Saudi Arabia’s crude oil production
Saudi Arabia is OPEC’s largest oil producer. Reuters estimates that Saudi Arabia’s crude oil production increased by 700,000 bpd (barrels per day) to 10,700,000 bpd in June—compared to the previous month. Saudi Arabia’s production is at the highest level since November 2016.
The news of near-record production from Saudi Arabia pressured oil prices on July 2. Brent and US oil prices fell 2.7% and 0.3%, respectively, on the same day.
The iShares US Energy ETF (IYE) fell ~1.7% on July 2. The index is composed of US companies in the energy sector. Core Laboratories (CLB), Superior Energy Services (SPN), Ensco (ESV), and Rowan Companies (RDC) fell 10.7%, 7.1%, 4.7%, and 4.6%, respectively, on July 2. These stocks were the top percentage losses in IYE’s portfolio during the same period.
Saudi Arabia and crude oil prices
Brent and US oil prices have risen ~73.5% and ~74% since June 21, 2017, partly due to major producers’ self-imposed supply cuts. Saudi Arabia wanted higher oil prices because the country’s economy primarily depends on crude oil export revenues. Higher crude oil prices will be crucial to help transform Saudi Arabia’s economy.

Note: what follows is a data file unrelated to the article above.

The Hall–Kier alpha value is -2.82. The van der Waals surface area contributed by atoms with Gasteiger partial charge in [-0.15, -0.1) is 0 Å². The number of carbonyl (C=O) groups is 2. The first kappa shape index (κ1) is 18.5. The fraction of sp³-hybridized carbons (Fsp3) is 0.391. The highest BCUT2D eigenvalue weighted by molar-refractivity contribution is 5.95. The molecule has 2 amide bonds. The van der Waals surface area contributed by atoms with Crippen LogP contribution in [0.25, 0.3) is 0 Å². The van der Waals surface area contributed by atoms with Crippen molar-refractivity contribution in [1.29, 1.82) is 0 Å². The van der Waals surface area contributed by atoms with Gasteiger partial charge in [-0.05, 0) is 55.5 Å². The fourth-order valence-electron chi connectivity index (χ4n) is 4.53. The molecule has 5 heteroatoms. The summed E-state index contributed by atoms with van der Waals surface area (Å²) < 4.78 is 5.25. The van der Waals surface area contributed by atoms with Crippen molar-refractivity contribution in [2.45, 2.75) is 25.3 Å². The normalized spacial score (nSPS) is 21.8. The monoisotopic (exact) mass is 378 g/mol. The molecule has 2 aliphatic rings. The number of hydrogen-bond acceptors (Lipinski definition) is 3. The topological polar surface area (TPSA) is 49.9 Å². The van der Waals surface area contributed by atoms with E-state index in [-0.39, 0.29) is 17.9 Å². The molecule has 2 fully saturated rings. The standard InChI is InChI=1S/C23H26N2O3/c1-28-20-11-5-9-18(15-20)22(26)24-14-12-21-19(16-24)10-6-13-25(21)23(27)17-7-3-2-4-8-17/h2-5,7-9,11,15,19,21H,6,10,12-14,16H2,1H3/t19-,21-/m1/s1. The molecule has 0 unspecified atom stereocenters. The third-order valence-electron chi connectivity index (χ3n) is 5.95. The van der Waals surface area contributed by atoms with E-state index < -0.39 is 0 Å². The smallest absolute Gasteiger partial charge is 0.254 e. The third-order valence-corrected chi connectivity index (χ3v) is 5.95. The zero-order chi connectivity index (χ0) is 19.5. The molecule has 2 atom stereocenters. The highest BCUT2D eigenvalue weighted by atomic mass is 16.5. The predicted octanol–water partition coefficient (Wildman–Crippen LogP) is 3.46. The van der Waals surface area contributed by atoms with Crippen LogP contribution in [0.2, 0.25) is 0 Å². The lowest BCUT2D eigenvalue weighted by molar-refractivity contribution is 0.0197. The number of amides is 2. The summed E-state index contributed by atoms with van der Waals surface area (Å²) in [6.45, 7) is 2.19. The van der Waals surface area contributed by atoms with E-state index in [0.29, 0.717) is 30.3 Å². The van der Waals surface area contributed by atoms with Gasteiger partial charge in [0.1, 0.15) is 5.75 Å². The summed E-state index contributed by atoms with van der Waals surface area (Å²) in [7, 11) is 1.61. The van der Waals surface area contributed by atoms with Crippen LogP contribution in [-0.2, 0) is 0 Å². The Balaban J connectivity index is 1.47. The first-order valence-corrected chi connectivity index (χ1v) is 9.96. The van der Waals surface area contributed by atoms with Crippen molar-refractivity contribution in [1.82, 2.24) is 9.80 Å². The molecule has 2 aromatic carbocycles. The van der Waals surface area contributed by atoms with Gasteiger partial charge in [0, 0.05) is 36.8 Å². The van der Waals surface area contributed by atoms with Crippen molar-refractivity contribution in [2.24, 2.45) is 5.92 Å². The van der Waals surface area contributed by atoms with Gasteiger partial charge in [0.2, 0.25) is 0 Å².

Saudi Arabia and President Trump
On June 30, President Trump said that Saudi Arabia should increase its oil production to 2 MMbpd (million barrels per day) in order to offset the drop in production from Libya, Venezuela, and Iran.
Saudi Arabia said that it would pump more oil in order to keep the oil market stable. Saudi Arabia also said that it would use its spare crude oil production capacity to pump more oil. Saudi Arabia has 2 MMbpd of spare crude oil production capacity, according Reuters.
Expectations of record oil production from Saudi Arabia could pressure oil prices. The rise in production from other OPEC members, Russia, and the US could also weigh on oil prices.
Read Saudi Arabia and Russia Could Change the Tone for Oil Prices and Decoding Important Drivers for US Natural Gas Prices for crude oil and natural gas updates.